Isolation

Through my own experiences and sharing with others, I realised that ‘surviving’ after a cancer diagnosis is far more than regular checks and/or medication.  There is a huge emotional and psychological impact, there’s a new need to cope with hearing those words ‘you have cancer’, a re-evaluation, a recognition that procrastination no longer has a place in our lives and an eagerness to live, to thrive and to survive.  I say that not to be glib or assume that it is easy either.  For many the ‘reality’ hits us like a ten-tonne truck often at the strangest of times and may even be quite some time after diagnosis or triggered by something random.

For me, I realised the impact for the first time had been when leaving the hospital after the ‘follow-up’ appointment after my second surgery.  I heard the swoosh of the first set of glass doors close behind me as I exited the hospital with my friend and then the swoosh of the second set of glass doors opening ahead.  We both stopped mid-door and my friend turned to me and said ‘Do you feel like you’ve been dumped?’.   She had managed to verbalise exactly how I felt.  I felt as if a partner had just walked out of my life and with whom I’d relied for an intense but short period of my life (surgeries and treatment).   I felt alone.   I nodded and we walked through the second set of glass doors to the car and drove home in silence.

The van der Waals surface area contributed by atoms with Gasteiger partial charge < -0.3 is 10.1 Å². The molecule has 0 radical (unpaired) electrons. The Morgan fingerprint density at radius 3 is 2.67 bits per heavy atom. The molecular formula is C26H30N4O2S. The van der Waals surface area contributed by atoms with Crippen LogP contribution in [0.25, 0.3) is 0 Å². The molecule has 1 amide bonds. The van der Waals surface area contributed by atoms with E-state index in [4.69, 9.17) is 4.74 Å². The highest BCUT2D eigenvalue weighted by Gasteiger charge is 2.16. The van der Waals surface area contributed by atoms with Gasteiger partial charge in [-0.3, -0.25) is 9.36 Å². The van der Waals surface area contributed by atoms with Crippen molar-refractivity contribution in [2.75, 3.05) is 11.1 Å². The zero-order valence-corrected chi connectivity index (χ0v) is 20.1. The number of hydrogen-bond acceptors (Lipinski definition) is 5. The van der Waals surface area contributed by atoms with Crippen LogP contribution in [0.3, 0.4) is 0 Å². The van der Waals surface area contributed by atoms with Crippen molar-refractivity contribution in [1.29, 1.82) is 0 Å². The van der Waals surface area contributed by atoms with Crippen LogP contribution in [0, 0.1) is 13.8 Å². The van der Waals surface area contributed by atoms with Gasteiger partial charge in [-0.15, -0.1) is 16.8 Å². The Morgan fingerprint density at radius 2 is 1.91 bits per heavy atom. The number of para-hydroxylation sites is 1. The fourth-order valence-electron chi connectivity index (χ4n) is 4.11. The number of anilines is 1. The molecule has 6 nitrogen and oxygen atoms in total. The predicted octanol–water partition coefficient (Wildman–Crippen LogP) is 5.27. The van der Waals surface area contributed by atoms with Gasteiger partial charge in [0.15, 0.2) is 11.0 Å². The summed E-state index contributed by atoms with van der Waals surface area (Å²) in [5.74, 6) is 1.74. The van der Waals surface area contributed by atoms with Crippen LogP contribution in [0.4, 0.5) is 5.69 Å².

I should have felt elated, shouldn’t I?  I mean they were ‘dumping me’ because I was done for now.  OK so I had regular checks in the diary for follow up scans and there was still the discussion as to whether radiation would be required… but essentially, they were saying I was doing OK.  I should have felt good.  I should have been smiling and laughing and celebrating.  Instead it was an overwhelming fear and grief that consumed me.

When eventually I went to my own house, I remember feeling even more isolated (and yes I really did live on a remote farm cottage overlooking fields!).  I also remember spending hours on the internet, mostly in tears, desperately searching for answers.  Or staying in bed as long as I possibly could trying to avoid the day… but never straying too far from a box of tissues.  I felt as if I was never going to stop crying and I didn’t really understand why.  After all I had had two surgeries.  My surgeon felt he had got the tumour and sufficient margins.  So what was I grieving?

I think with hindsight I also felt guilty.  Why had I come through it all?  Why was I different?

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